579279_blog

Eat

0

Kosher Dill Pickles

Friday, 27 March 2009 | Tags: , , , ,

Nutritious and easy to transport, pickles make great stand-alone snacks and complement burgers, sandwiches, and salads. Their long shelf life has made them a valuable food commodity for thousands of years. We find out what makes a pucker-perfect kosher dill pickle.

The Basics

  • According to expert pickle-makers, a good pickle makes you pucker.

  • The label “Kosher” is meant to indicate processes that follow Jewish dietary laws. However, many Kosher pickles you find at the grocery store are really just “Kosher-style”, meaning it contains lots of garlic. Look for “certified Kosher” information on the label if you want true Kosher pickles.

  • Most commercial dills start out the same way: the raw cucumber is packed in a brine solution and the shelf-ready varieties are heat-processed, whereas the refrigerated varieties are not.

  • There are three main pickle flavours to choose from:

    • Dill pickles, the most popular, are traditionally flavoured with dill weed, though commercial producers often use dill oil as a shortcut. Varieties include Kosher dill (with lots of garlic) and zesty dill (with hot peppers).

    • Sweet pickles, the second most popular, have more sugar added to the brine. Varieties include bread & butter pickles (fairly soft and mild) and sweet & spicy (with hot peppers).

    • Sour pickles are either fermented longer or have more vinegar in the brine. Varieties include half-sour (only half as tart as full-sour) and sweet and sour (with added sugar).

  • The way pickles are processed affects their flavour and texture.

    • Choose refrigerated pickles if you value crispness and freshness above all else, and go through jars of pickles quickly. They are also virtually preservative- and additive-free. Buy them from the cooler at your local deli or grocery store deli counter.

    • Choose “fresh-pack” pickles if you only eat them occasionally and want crispy but not sour. Buy them in the condiment aisle at the grocery store.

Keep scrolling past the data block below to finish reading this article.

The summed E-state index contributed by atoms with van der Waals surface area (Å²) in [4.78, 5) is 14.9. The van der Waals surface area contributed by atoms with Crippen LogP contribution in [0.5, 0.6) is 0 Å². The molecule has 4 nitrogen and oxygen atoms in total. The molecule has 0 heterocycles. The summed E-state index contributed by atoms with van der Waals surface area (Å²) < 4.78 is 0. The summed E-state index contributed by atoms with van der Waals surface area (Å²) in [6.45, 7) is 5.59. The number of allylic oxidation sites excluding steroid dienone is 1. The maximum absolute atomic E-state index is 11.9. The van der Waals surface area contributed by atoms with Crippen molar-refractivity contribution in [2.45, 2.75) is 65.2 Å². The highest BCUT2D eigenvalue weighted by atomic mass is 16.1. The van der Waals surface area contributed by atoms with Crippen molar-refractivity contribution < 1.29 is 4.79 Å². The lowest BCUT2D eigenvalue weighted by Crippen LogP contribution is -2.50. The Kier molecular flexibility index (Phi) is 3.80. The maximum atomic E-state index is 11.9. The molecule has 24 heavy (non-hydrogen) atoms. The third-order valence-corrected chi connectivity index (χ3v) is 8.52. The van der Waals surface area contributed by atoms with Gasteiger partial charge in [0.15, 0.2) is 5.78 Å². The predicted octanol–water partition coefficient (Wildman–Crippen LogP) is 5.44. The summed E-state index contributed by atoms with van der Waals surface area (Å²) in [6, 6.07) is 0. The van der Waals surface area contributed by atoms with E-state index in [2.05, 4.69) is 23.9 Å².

• If you like a tender, sour pickle, look for “naturally-fermented” pickles at your local deli or specialty shop. They may be difficult to find.

  • Look for top quality ingredients on the label like dill, fresh garlic, dehydrated garlic, and identifiable spices for a livelier, less musty flavour. Processed pickles that use cheaper dill oil use vague terms like “natural flavours” or “spices and seasonings” on the label.

  • Or, turn the jar on its side and look for real herbs and spices floating in the brine:

    • Dill weed has long thin stems with small flowers at the tip.

    • Fresh garlic should be whole or crushed into non-uniform pieces. Perfectly cut cubes of garlic is likely machine-cut dehydrated garlic.

  • The processing of pickles factors into their shelf life:

    • Fermented pickles can be stored for up to two years.

    • Fresh-pack pickles last 18 months

    • Refrigerated pickles last up to 6 months.

    • Check the instructions and best-before dates for individual brands.

  • Remember, refrigerated pickles must always be stored in the fridge, as must other types once they’re opened.

Other Considerations

  • Pickled and fermented foods have probiotic benefits that help to foster the body’s good bacteria and kill off bad bacteria.

  • Pickles are low-calorie and low-fat, but very high in sodium. A baby dill-size pickle contains about 10% of your daily recommended sodium intake.

Be Aware

  • Many pickles contain polysorbate 80, an emulsifying agent derived from animal products. Vegetarian versions do exist, so look for “certified Kosher” on the label, which means no animal products were used. Some research has linked consumption of polysorbate 80 to infertility.

TEST CRITERIA

We invited patrons of a New York deli to help us test a selection of certified Kosher pickles:

  • Vlasic Garlic Baby Kosher Dill Pickles (fresh-packed): $5.09 / 1 L
  • Bick’s Premium Baby Dill Pickles (fresh-packed, certified Kosher): $5.38 / 1 L
  • Strub’s Organic Kosher Dill Pickles (refrigerated, certified Kosher): $6.99 / 750 mL
  • Bubbie’s Pure Kosher Dill Pickles (refrigerated, certified Kosher): $6.39 / 1 L

Taste Test

  • The Vlasic had a good crunch. Some people found it had a strange aftertaste, but others liked the flavour.

  • Bick’s were described as nice and sour, not too vinegary, and very crunchy.

  • Testers said that in a bite of the Strub’s pickle you can taste more of the garlic and dill. They were crunchy, salty, and sour. everything you want in a pickle. 33% of vote

  • Bubbie’s pickles were also crunchy, garlicky, and salty.

OUR TOP PICK

In the end it was a close match. Every pickle had its supporters, but we can definitely say the refrigerated kind were more popular. We asked our testers to pick just one favourite (we had to twist their arms), and the Strub’s pickles won with 33% of the vote. 

top of page | | back to posts |
  • Subscribe to the A&K Newsletter